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Misdemeanor and Felony State and Federal Criminal Defense in San Diego, CA

As your criminal defense attorney, it’s not my job to tell you what you want to hear. It’s my job to tell you what you need to know.

Whether you are facing criminal charges, have suffered an emotional or physical injury at the hands of the police, or are a small business owner engaged in a legal dispute, you deserve a clear picture of what the legal system can and cannot do for you. I can give you a clear description of all possible options, along with a frank assessment of the costs, advantages and disadvantages of pursuing each option.

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You will have peace of mind after you leave your first, free consultation with me because I will tell you exactly what you need to know. I will then put my skills at your disposal to achieve your goals ethically, efficiently and cost-effectively. More info

Find out more about my areas of practice

  • Criminal defense — I defend clients charged with a range of criminal offenses in state and federal courts, including DUI, drug crimes, weapon offenses, violent crimes, and white collar crimes.
  • Police misconduct — You have a right to be free from cruel and unusual punishment, including excessive and unreasonable force used by police officers.
  • Business litigation — I have advanced experience helping small- and medium-sized businesses resolve their legal disputes quickly and cost-effectively.

A Word About Bail in California

There is an option available for those persons who are not to afford both bail/a bail bond and the cost of hiring an attorney. In California, it is possible to post a home(s) as bail, as long as the home(s), all located in the state, have total equity worth twice the bail. This eliminates going through a bail bondsman and is relatively inexpensive. To find out more, call me for further details.

The right to counsel guaranteed by the Constitution contemplates the services of an attorney devoted solely to the interests of his client. . . . “The lawyer owes ‘entire devotion to the interest of the client, warm zeal in the maintenance and defense of his rights and the exertion of his utmost learning and ability,’ to the end that nothing be taken or be withheld from him, save by the rules of law, legally applied. No fear of judicial disfavor or public unpopularity should restrain him from the full discharge of his duty. In the judicial forum the client is entitled to the benefit of any and every remedy and defense that is authorized by the law of the land, and he may expect his lawyer to assert every such remedy or defense.”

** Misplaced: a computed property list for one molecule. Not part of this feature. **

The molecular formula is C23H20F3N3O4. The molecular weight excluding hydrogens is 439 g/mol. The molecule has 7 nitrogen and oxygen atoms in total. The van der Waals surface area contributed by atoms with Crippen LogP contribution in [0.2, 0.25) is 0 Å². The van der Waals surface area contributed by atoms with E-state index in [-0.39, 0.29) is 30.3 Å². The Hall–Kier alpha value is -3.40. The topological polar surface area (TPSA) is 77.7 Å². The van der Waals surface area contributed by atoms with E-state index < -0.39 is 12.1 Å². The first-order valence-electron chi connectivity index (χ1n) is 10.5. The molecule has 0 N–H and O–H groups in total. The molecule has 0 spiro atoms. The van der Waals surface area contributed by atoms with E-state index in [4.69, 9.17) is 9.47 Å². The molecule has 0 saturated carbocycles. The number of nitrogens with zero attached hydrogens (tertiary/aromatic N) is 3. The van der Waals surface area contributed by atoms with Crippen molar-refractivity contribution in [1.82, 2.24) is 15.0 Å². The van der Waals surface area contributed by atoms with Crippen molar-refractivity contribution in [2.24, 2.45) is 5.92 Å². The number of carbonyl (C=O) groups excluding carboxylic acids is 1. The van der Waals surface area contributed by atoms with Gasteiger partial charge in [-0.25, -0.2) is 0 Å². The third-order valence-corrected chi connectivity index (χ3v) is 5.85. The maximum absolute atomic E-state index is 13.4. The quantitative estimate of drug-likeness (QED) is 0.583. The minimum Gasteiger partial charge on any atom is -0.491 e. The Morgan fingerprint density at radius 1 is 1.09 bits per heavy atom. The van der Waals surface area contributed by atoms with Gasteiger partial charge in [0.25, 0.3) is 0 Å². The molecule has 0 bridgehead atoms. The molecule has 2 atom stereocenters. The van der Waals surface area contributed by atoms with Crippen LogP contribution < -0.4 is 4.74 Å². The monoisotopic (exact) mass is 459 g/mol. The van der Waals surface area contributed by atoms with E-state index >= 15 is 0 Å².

Von Moltke v. Gillies (1948) 332 U.S. 708, 725-726, fn. 9.

“. . . defense counsel has no comparable obligation to ascertain or present the truth. Our system assigns him a different mission. He must be and is interested in preventing the conviction of the innocent, but, absent a voluntary plea of guilty, we also insist that he defend his client whether he is innocent or guilty. The State has the obligation to present the evidence. Defense counsel need present nothing, even if he knows what the truth is. He need not furnish any witnesses to the police, or reveal any confidences of his client, or furnish any other information to help the prosecution’s case. If he can confuse a witness, even a truthful one, or make him appear at a disadvantage, unsure or indecisive, that will be his normal course.  Our interest in not convicting  the innocent permits counsel to  put the State to its proof, to put the State’s case in the worst possible light, regardless of what he thinks or knows to be the truth. Undoubtedly there are some limits which defense counsel must observe but more often than not, defense counsel will cross-examine a prosecution witness, and impeach him if he can, even if he thinks the witness is telling the truth, just as he will attempt to destroy a witness who he thinks is lying. In this respect, as part of our modified adversary system and as part of the duty imposed on the most honorable defense counsel, we countenance or require conduct which in many instances has little, if any, relation to the search for truth.” 
United States v. Wade (1967) 388 U.S. 218, 256-258.